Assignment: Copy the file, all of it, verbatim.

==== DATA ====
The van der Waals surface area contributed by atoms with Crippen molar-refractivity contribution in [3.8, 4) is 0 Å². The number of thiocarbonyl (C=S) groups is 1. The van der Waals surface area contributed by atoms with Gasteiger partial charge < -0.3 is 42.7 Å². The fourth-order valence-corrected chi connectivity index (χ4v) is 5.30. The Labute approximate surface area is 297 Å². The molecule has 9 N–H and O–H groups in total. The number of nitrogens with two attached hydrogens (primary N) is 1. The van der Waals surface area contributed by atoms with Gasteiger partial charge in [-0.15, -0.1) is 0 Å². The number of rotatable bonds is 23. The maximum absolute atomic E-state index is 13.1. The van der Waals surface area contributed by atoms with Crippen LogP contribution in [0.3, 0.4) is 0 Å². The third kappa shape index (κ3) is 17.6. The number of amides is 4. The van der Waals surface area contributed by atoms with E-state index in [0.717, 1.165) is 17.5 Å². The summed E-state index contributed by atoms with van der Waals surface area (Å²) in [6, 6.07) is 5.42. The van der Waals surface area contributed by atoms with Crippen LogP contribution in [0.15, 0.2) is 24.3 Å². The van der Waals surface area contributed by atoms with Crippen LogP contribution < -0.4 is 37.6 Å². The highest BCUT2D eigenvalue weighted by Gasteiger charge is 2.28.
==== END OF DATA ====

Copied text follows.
The van der Waals surface area contributed by atoms with Crippen molar-refractivity contribution in [3.8, 4) is 0 Å². The number of thiocarbonyl (C=S) groups is 1. The van der Waals surface area contributed by atoms with Gasteiger partial charge < -0.3 is 42.7 Å². The fourth-order valence-corrected chi connectivity index (χ4v) is 5.30. The Labute approximate surface area is 297 Å². The molecule has 9 N–H and O–H groups in total. The number of nitrogens with two attached hydrogens (primary N) is 1. The van der Waals surface area contributed by atoms with Gasteiger partial charge in [-0.15, -0.1) is 0 Å². The number of rotatable bonds is 23. The maximum absolute atomic E-state index is 13.1. The van der Waals surface area contributed by atoms with Crippen LogP contribution in [0.3, 0.4) is 0 Å². The third kappa shape index (κ3) is 17.6. The number of amides is 4. The van der Waals surface area contributed by atoms with E-state index in [0.717, 1.165) is 17.5 Å². The summed E-state index contributed by atoms with van der Waals surface area (Å²) in [6, 6.07) is 5.42. The van der Waals surface area contributed by atoms with Crippen LogP contribution in [0.15, 0.2) is 24.3 Å². The van der Waals surface area contributed by atoms with Crippen LogP contribution < -0.4 is 37.6 Å². The highest BCUT2D eigenvalue weighted by Gasteiger charge is 2.28.